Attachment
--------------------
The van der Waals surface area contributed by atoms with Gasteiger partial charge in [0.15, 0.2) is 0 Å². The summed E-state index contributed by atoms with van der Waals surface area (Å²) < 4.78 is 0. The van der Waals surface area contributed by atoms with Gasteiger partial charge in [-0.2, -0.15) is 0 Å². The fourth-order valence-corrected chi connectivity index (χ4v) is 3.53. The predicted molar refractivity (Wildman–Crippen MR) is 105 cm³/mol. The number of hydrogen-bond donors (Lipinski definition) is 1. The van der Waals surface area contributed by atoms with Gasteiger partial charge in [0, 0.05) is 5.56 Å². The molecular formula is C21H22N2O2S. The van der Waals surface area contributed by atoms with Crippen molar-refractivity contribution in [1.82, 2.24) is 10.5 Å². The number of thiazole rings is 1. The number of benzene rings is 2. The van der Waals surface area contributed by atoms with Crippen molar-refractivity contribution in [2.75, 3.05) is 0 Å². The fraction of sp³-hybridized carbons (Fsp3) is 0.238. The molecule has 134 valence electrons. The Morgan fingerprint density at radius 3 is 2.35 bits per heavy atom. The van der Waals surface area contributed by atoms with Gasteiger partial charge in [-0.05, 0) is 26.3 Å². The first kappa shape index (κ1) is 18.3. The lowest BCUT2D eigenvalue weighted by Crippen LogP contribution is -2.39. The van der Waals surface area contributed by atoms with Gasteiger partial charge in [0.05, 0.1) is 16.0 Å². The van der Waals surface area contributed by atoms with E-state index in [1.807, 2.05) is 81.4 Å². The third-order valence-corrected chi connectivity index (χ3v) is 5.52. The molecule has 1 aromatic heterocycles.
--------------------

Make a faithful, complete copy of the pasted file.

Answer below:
The van der Waals surface area contributed by atoms with Gasteiger partial charge in [0.15, 0.2) is 0 Å². The summed E-state index contributed by atoms with van der Waals surface area (Å²) < 4.78 is 0. The van der Waals surface area contributed by atoms with Gasteiger partial charge in [-0.2, -0.15) is 0 Å². The fourth-order valence-corrected chi connectivity index (χ4v) is 3.53. The predicted molar refractivity (Wildman–Crippen MR) is 105 cm³/mol. The number of hydrogen-bond donors (Lipinski definition) is 1. The van der Waals surface area contributed by atoms with Gasteiger partial charge in [0, 0.05) is 5.56 Å². The molecular formula is C21H22N2O2S. The van der Waals surface area contributed by atoms with Crippen molar-refractivity contribution in [1.82, 2.24) is 10.5 Å². The number of thiazole rings is 1. The number of benzene rings is 2. The van der Waals surface area contributed by atoms with Crippen molar-refractivity contribution in [2.75, 3.05) is 0 Å². The fraction of sp³-hybridized carbons (Fsp3) is 0.238. The molecule has 134 valence electrons. The Morgan fingerprint density at radius 3 is 2.35 bits per heavy atom. The van der Waals surface area contributed by atoms with Gasteiger partial charge in [-0.05, 0) is 26.3 Å². The first kappa shape index (κ1) is 18.3. The lowest BCUT2D eigenvalue weighted by Crippen LogP contribution is -2.39. The van der Waals surface area contributed by atoms with Gasteiger partial charge in [0.05, 0.1) is 16.0 Å². The van der Waals surface area contributed by atoms with E-state index in [1.807, 2.05) is 81.4 Å². The third-order valence-corrected chi connectivity index (χ3v) is 5.52. The molecule has 1 aromatic heterocycles.